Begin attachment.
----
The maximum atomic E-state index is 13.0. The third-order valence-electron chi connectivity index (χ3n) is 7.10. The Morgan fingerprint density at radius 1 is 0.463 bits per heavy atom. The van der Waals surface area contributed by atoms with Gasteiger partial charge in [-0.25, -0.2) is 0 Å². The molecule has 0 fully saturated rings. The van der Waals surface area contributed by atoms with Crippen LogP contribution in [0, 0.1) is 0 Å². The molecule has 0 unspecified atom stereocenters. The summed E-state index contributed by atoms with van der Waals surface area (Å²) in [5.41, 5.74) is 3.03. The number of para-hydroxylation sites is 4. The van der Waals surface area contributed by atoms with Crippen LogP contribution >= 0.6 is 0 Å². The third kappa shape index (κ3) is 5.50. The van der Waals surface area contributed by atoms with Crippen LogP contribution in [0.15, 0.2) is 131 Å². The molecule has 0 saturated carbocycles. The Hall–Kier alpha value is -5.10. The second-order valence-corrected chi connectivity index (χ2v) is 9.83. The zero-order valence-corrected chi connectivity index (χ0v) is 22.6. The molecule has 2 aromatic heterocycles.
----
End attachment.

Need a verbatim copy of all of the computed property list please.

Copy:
The maximum atomic E-state index is 13.0. The third-order valence-electron chi connectivity index (χ3n) is 7.10. The Morgan fingerprint density at radius 1 is 0.463 bits per heavy atom. The van der Waals surface area contributed by atoms with Gasteiger partial charge in [-0.25, -0.2) is 0 Å². The molecule has 0 fully saturated rings. The van der Waals surface area contributed by atoms with Crippen LogP contribution in [0, 0.1) is 0 Å². The molecule has 0 unspecified atom stereocenters. The summed E-state index contributed by atoms with van der Waals surface area (Å²) in [5.41, 5.74) is 3.03. The number of para-hydroxylation sites is 4. The van der Waals surface area contributed by atoms with Crippen LogP contribution >= 0.6 is 0 Å². The third kappa shape index (κ3) is 5.50. The van der Waals surface area contributed by atoms with Crippen LogP contribution in [0.15, 0.2) is 131 Å². The molecule has 0 saturated carbocycles. The Hall–Kier alpha value is -5.10. The second-order valence-corrected chi connectivity index (χ2v) is 9.83. The zero-order valence-corrected chi connectivity index (χ0v) is 22.6. The molecule has 2 aromatic heterocycles.